- The incident highlights the escalating risk that UAVs pose to aircraft and airports globally. While in the UK in 2013 there were no recorded aircraft incidents involving UAVs, the figure stands at almost 120 so far this year. Many of these are near-miss incidents, in which aircraft pass close to UAVs most often when taking off or landing.
- Passenger, cargo and large military aircraft are particularly vulnerable to collisions. Earlier this year, tests carried out by the University of Dayton Research Institute (UDRI) revealed that even mid-sized UAVs can cause significant damage to aircraft wings when they strike aircraft moving at a high approach speed. On 12 December, an Aeromexico Boeing 737-800 struck an object thought to be a UAV on its approach to Tijuana International Airport (TIJ), in Mexico. The collision severely damaged the aircraft's nose, however the plane landed safely and without any major structural damage to the fuselage. Aircraft engines are especially vulnerable to collisions with UAVs.
- Beyond disrupting civil aviation, UAVs pose multifaceted threats to individuals, property and critical infrastructure. In August 2018, an assassination attempt was made against Venezuelan president Nicol's Maduro. Attackers flew two UAVs carrying improvised explosive devices (IEDs) towards Maduro at a military ceremony in the capital Caracas, injuring seven soldiers. In France in July 2018, environmental activists intentionally flew a UAV into the side of a spent-fuel pool building at the Bugey nuclear power plant, approximately 32km west of the city of Lyon, to demonstrate the vulnerability of such buildings. No damage was caused to the plant.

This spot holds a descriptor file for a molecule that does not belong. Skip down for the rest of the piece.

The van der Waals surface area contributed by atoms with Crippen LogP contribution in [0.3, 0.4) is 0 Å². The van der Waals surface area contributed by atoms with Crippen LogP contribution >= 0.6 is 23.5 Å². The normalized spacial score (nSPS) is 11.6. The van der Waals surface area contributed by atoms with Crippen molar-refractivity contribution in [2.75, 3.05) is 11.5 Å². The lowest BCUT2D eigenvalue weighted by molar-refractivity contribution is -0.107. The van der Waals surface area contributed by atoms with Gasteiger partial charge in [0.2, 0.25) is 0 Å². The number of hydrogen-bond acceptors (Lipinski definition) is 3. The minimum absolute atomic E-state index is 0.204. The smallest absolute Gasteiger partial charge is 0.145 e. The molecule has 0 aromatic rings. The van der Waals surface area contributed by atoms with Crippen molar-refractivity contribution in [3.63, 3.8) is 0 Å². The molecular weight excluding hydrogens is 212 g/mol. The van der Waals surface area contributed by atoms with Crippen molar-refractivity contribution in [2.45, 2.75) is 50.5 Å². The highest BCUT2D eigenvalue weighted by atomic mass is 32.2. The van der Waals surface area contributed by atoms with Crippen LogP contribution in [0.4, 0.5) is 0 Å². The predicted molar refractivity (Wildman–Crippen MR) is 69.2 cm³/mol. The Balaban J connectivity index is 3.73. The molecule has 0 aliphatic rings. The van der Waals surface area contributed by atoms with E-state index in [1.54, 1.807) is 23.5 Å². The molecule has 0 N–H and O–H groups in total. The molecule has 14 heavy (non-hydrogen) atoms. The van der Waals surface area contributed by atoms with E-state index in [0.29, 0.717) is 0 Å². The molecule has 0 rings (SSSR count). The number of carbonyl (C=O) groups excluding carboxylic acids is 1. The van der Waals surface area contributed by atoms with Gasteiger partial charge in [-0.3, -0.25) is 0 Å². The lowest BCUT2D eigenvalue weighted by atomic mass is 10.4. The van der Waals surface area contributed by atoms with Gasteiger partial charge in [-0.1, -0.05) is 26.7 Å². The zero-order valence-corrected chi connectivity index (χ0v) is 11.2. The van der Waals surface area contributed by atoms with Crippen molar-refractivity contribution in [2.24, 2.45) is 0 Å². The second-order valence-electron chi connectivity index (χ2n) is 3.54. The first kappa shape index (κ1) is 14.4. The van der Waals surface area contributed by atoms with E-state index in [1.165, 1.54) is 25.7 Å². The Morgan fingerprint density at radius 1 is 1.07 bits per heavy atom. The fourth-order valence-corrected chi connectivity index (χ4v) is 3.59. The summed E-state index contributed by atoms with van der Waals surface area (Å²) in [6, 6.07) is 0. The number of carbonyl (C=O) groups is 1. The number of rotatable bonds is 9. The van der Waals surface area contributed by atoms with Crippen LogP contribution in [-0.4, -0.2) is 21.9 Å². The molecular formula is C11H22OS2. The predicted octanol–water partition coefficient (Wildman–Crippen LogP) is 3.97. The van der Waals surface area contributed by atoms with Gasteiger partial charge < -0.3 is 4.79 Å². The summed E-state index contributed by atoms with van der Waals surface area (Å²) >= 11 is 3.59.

- In the immediate term, there is a heightened risk of copycat incidents. These would most likely take place at airports, but could also target locations where other forms of high-speed transport occur, such as motorways, or large public gatherings such as concerts or sporting events.
- In the short- and medium-term, there will be calls for stricter regulations on the use of UAVs, particularly in the UK, where new requirements on registration with the Civil Aviation Authority (CAA) and online safety tests will come into force in 2019. Possible additional reform could include an increase in the minimum distance that UAVs must be away from airports and airfields. The minimum distance is currently 1km. Manufacturers are also likely to be required to place geo-fencing technology which stops drones entering programmed areas on their products.
- Companies which use UAVs for commercial purposes, such as filming or surveillance, should ensure that operators have the correct permission from domestic civil aviation authorities, and that operators follow height and distance rules. Legal teams should monitor and anticipate new guidelines and legislative developments and communicate these internally.
- Security managers should assess how their personnel and assets would be impacted by the flying of UAVs near their sites, and consider developing contingency planning in the event of an incident.